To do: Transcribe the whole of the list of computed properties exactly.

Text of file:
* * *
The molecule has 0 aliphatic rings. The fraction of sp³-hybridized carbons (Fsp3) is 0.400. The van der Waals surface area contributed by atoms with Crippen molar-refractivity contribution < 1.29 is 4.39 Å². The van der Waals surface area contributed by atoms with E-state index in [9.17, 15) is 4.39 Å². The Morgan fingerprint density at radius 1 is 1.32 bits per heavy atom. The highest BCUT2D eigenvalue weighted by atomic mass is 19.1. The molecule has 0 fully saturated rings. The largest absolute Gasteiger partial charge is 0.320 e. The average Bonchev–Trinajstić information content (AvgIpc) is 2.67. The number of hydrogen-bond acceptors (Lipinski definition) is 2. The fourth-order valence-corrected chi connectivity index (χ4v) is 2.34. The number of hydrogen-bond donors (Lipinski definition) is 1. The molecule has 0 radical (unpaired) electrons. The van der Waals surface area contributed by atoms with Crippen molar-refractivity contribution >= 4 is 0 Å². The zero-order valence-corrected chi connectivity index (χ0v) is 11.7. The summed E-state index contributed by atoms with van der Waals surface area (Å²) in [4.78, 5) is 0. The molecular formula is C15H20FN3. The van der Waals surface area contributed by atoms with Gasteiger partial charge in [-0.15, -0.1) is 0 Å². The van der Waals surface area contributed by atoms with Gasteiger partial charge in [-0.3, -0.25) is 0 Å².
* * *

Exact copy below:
The molecule has 0 aliphatic rings. The fraction of sp³-hybridized carbons (Fsp3) is 0.400. The van der Waals surface area contributed by atoms with Crippen molar-refractivity contribution < 1.29 is 4.39 Å². The van der Waals surface area contributed by atoms with E-state index in [9.17, 15) is 4.39 Å². The Morgan fingerprint density at radius 1 is 1.32 bits per heavy atom. The highest BCUT2D eigenvalue weighted by atomic mass is 19.1. The molecule has 0 fully saturated rings. The largest absolute Gasteiger partial charge is 0.320 e. The average Bonchev–Trinajstić information content (AvgIpc) is 2.67. The number of hydrogen-bond acceptors (Lipinski definition) is 2. The fourth-order valence-corrected chi connectivity index (χ4v) is 2.34. The number of hydrogen-bond donors (Lipinski definition) is 1. The molecule has 0 radical (unpaired) electrons. The van der Waals surface area contributed by atoms with Crippen molar-refractivity contribution >= 4 is 0 Å². The zero-order valence-corrected chi connectivity index (χ0v) is 11.7. The summed E-state index contributed by atoms with van der Waals surface area (Å²) in [4.78, 5) is 0. The molecular formula is C15H20FN3. The van der Waals surface area contributed by atoms with Gasteiger partial charge in [-0.15, -0.1) is 0 Å². The van der Waals surface area contributed by atoms with Gasteiger partial charge in [-0.3, -0.25) is 0 Å².